Regulatory elements play an important role in the variability of individual responses to drug treatment. This has been established through studies on three classes of elements that regulate RNA and protein abundance: promoters, enhancers and microRNAs. Each of these elements, and genetic variants within them, are being characterized at an exponential pace by next-generation sequencing (NGS) technologies. In this review, we outline examples of how each class of element affects drug response via regulation of drug targets, transporters and enzymes. We also discuss the impact of NGS technologies such as chromatin immunoprecipitation sequencing (ChIP-Seq) and RNA sequencing (RNA-Seq), and the ramifications of new techniques such as high-throughput chromosome capture (Hi-C), chromatin interaction analysis by paired-end tag sequencing (ChIA-PET) and massively parallel reporter assays (MPRA). NGS approaches are generating data faster than they can be analyzed, and new methods will be required to prioritize laboratory results before they are ready for the clinic. However, there is no doubt that these approaches will bring about a systems-level understanding of the interplay between genetic variants and drug response. An understanding of the importance of regulatory variants in pharmacogenomics will facilitate the identification of responders versus non-responders, the prevention of adverse effects and the optimization of therapies for individual patients.
ChIP-Seq; enhancers; miRNA; next-generation sequencing; pharmacogenomics; promoters; RNA-Seq
We have successfully delivered a reactive alkylating agent, chlorambucil (Cbl), to the mitochondria of mammalian cells. Here, we characterize the mechanism of cell death for mitochondria-targeted chlorambucil (mt-Cbl) in vitro and assess its efficacy in a xenograft mouse model of leukemia. Using a ρ° cell model, we show that mt-Cbl toxicity is not dependent on mitochondrial DNA damage. We also illustrate that re-targeting Cbl to mitochondria results in a shift in the cell death mechanism from apoptosis to necrosis, and that this behavior is a general feature of mitochondria-targeted Cbl. Despite the change in cell death mechanisms, we show that mt-Cbl is still effective in vivo and has an improved pharmacokinetic profile compared to the parent drug. These findings illustrate that mitochondrial rerouting changes the site of action of Cbl and also alters the cell death mechanism drastically without compromising in vivo efficacy. Thus, mitochondrial delivery allows the exploitation of Cbl as a promiscuous mitochondrial protein inhibitor with promising therapeutic potential.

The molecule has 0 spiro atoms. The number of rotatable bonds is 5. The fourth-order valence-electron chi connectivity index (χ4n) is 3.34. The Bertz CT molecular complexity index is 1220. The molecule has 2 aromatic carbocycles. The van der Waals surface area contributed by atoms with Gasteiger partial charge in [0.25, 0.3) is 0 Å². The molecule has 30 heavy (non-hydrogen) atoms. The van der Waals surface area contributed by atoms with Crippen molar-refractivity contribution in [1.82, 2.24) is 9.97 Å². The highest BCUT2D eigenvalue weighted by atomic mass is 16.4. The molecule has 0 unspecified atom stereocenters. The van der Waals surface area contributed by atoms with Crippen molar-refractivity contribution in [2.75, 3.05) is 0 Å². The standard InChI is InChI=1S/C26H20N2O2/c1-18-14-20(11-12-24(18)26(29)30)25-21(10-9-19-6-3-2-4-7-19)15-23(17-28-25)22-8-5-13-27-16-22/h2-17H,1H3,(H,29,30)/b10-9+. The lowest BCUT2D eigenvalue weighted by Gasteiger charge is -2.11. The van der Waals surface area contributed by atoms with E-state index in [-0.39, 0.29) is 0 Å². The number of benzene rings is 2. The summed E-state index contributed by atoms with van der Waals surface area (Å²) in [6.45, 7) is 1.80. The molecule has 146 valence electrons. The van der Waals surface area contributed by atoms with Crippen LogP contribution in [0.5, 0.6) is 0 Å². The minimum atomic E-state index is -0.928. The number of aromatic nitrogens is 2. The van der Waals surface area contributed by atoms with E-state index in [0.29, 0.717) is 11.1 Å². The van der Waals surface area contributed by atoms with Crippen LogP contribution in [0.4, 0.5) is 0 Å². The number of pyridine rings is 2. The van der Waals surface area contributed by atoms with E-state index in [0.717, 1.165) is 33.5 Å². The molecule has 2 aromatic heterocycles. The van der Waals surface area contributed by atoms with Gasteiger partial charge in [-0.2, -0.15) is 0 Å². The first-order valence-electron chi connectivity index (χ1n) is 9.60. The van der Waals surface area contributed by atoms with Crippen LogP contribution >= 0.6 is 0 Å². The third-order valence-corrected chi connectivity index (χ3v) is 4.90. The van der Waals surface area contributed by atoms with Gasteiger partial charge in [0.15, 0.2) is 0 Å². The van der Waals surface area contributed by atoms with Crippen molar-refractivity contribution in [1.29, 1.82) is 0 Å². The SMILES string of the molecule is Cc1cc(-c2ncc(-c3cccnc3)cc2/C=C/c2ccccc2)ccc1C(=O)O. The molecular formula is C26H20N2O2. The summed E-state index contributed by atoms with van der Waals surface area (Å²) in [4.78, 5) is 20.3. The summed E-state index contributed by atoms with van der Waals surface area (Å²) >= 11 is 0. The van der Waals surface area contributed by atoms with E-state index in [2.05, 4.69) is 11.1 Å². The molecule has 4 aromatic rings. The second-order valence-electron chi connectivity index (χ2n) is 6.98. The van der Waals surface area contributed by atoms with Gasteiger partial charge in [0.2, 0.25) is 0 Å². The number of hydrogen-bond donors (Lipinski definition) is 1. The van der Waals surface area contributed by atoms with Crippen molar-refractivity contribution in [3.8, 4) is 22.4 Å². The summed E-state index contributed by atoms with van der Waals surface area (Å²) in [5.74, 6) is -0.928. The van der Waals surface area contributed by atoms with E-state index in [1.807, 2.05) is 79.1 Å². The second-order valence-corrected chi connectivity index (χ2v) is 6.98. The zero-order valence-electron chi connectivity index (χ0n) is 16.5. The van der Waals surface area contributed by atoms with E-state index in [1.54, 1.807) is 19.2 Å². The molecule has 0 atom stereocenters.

How should funding agencies enable researchers to explore high-risk but potentially high-reward science? One model that appears to work is the NSF-funded synthesis center, an incubator for community-led, innovative science.
Mutualistic symbioses between scleractinian corals and endosymbiotic dinoflagellates (Symbiodinium spp.) are the foundation of coral reef ecosystems. For many coral-algal symbioses, prolonged episodes of thermal stress damage the symbiont's photosynthetic capability, resulting in its expulsion from the host. Despite the link between photosynthetic competency and symbiont expulsion, little is known about the effect of thermal stress on the expression of photosystem genes in Symbiodinium. This study used real-time PCR to monitor the transcript abundance of two important photosynthetic reaction center genes, psbA (encoding the D1 protein of photosystem II) and psaA (encoding the P700 protein of photosystem I), in four cultured isolates (representing ITS2-types A13, A20, B1, and F2) and two in hospite Symbiodinium spp. within the coral Pocillopora spp. (ITS2-types C1b-c and D1). Both cultured and in hospite Symbiodinium samples were exposed to elevated temperatures (32°C) over a 7-day period and examined for changes in photochemistry and transcript abundance. Symbiodinium A13 and C1b-c (both thermally sensitive) demonstrated significant declines in both psbA and psaA during the thermal stress treatment, whereas the transcript levels of the other Symbiodinium types remained stable. The downregulation of both core photosystem genes could be the result of several different physiological mechanisms, but may ultimately limit repair rates of photosynthetic proteins, rendering some Symbiodinium spp. especially susceptible to thermal stress.